The Devil's Stairway (Ma-ui gyedan) (1964)|
Director : Lee Man-Hee
Production Company : Seki Trading Co.
Date of Rate : 1964-07-10
Running Time : 108 min.
Opening Theater : Myeong Bo Theater
Genre : Mystery
Screenplay(Adaptation) : Lee Jong-Taek
Producer : Wu Ki-Dong
Executive Producer : Kim Han-Il
Director of PhotoGraphy : Seo Jeong-Min
Gaffer : Kim Yeon
Music : Jeon Jeong-Keun
Art Director : Hong Seong-Chil
Editor : Kim Hee-Su
Moon Jeong-Suk, Kim Jin-Kyu, Bang Seong-Ja
Chief of Surgery Hyeon Gwang-ho (Kim Jin-kyu) has long been conducting an affair with nurse Nam Jin-suk (Moon Jeong-suk) without much emotional involvement. Driven by his ambition to become the Chief of Medicine at the hospital, Gwang-ho decides to become engaged to Gwang-ja (Bang Seong-ja), the daughter of the current Chief (Choi Nam-hyeon), and callously dumps Jin-suk. But Jin-suk is unable to give him up easily, and demands that he continue to see her. Afraid that she will pose an obstacle to his marriage, Gwang-ho pushes Jin-suk down the hospital stairs. He continues to feel threatened by her existence, so he feeds her some sleeping pills as she lies in her hospital bed and drowns her in the pond. After her death, Gwang-ho gets his wish and marries the Chief's daughter. However, he is tormented by visions of the dead Jin-suk and begins to lose his mind. Feeling endangered by her husband's irrational behavior, Gwang-ja goes to consult a psychiatrist without Gwang-ho's knowledge, only to run into him at the hospital. He pushes her down the same stairs where he had pushed Jin-suk. In his injured wife's operating room, he is stricken with terror when he encounters Jin-suk, whom he had thought dead. Meanwhile, an old man comes to the police station and confesses that he sold his daughter's body from the hospital morgue. His confession reveals the truth behind the entire case: the body found in the pond was not Jin-suk's but that of the old man's daughter. The old man had been paid by a nurse friend of Jin-suk's in exchange for giving up his daughter's body.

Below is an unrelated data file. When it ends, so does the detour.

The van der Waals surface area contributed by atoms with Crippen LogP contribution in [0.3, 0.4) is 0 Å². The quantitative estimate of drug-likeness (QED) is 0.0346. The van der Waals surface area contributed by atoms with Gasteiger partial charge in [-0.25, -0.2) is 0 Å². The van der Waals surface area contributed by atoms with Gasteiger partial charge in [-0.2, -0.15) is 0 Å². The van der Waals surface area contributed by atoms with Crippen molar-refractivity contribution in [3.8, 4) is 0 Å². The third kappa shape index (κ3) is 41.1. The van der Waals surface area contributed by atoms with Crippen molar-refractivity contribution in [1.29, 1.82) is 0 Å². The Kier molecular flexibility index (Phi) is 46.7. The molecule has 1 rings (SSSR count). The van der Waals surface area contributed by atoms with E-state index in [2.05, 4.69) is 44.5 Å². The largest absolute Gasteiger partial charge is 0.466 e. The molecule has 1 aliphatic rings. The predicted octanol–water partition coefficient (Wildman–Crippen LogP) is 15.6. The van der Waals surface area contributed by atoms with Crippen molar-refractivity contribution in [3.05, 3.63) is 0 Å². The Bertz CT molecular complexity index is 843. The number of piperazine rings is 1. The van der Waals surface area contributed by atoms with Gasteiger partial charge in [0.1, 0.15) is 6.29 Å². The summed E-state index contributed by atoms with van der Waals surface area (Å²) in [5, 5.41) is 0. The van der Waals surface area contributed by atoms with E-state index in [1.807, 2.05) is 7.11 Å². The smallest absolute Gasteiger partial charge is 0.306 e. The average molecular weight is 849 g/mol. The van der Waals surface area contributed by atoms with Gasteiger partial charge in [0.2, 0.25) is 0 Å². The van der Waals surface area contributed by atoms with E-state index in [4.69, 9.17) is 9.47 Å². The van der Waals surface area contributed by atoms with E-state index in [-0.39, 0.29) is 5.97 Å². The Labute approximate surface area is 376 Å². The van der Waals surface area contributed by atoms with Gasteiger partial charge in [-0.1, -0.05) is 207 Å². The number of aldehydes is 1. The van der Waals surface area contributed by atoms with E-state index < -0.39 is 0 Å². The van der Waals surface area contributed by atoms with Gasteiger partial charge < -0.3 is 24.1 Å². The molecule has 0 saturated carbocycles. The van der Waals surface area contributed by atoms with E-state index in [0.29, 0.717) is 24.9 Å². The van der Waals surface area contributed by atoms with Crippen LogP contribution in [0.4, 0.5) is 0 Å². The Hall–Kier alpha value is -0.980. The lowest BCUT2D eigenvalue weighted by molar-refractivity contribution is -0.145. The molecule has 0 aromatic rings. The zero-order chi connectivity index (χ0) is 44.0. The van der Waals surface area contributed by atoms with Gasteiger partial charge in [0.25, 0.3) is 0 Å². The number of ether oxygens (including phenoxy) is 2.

"A bold film that raised the bar for Korean mystery movies" (Dong-A Ilbo, July 9, 1964)
Although it was promoted as a mystery or thriller at the time, The Devil's Stairway adopts many of the conventions of the horror film. In fact, it may well be considered the first Korean horror movie to boast a certain level of sophistication. It is difficult to judge definitively, considering the lack of films (with the sole exception of war movies) that still survive from the director's early career, but The Devil's Stairway showed in full-fledged form the distinctive mis-en-scene and further, the distinctive cinematic world of Lee Man-hee. The eye of the camera, which moves through the narrow hospital corridors with a life of its own, somewhat recalls the films of Hitchcock, but the level of cinematography on the whole is astounding for its time. The visual style of director Lee Man-hee, adept at arranging space in manifold ways, also shines through in the framing of individual scenes. The eponymous "stairway"is primarily a space in which the central events of the plot take place, but on a metaphorical level it functions as a space that emblematizes the desire to ascend the social hierarchy. Together with various spaces, such props as the crutch, the watch, the necklace, and the photograph add to the generation of suspense and terror in the film. Above all, the ambiguity of the characters played by Kim Jin-kyu, Moon Jeong-suk, and Jeong Ae-ran effectively expresses the duality and inner diabolism of human beings.
Director Bio: Lee Man-hee (1931-1975)
Director Lee Man-hee was born in Hawangsimni-dong Seoul, in 1931, the youngest of 8 children. He participated in the Korean War deciphering enemy codes and duringthe years between 1956 and 1961, he worked as an assistant director under the directors Ahn Jong-hwa, Park Gu and Kim Myeong-je. He made his directorial debut in 1961 with Kaleidoscope (Jumadeung) with the support of Kim Seung-ho, one of the most famous actors of the era. Afterward, he proved that he could make movies that were commercially successful with Call 112(112reul Dollyeora) (1962). He opened a new age of Korean noir and horror with Black Hair (Geomeun Meori) (1964) and The Devil's Stairway (Mauigyedan) (1964). He also opened up new possibilities in Korean art films with Full Autumn (Manchu) (1966)and continued on this stylistic path with Homebound (Gwiro) (1967) and Holiday (Hyuil). With the decline of the Korean movie industry in the 1970s, he received fewer and fewer opportunities to make movies and this coincided with a deterioration of his health and financial situation. He died of liver cirrhosis as he was finishing his film, A Road to Sampo (Sampoganeun gil) (1975).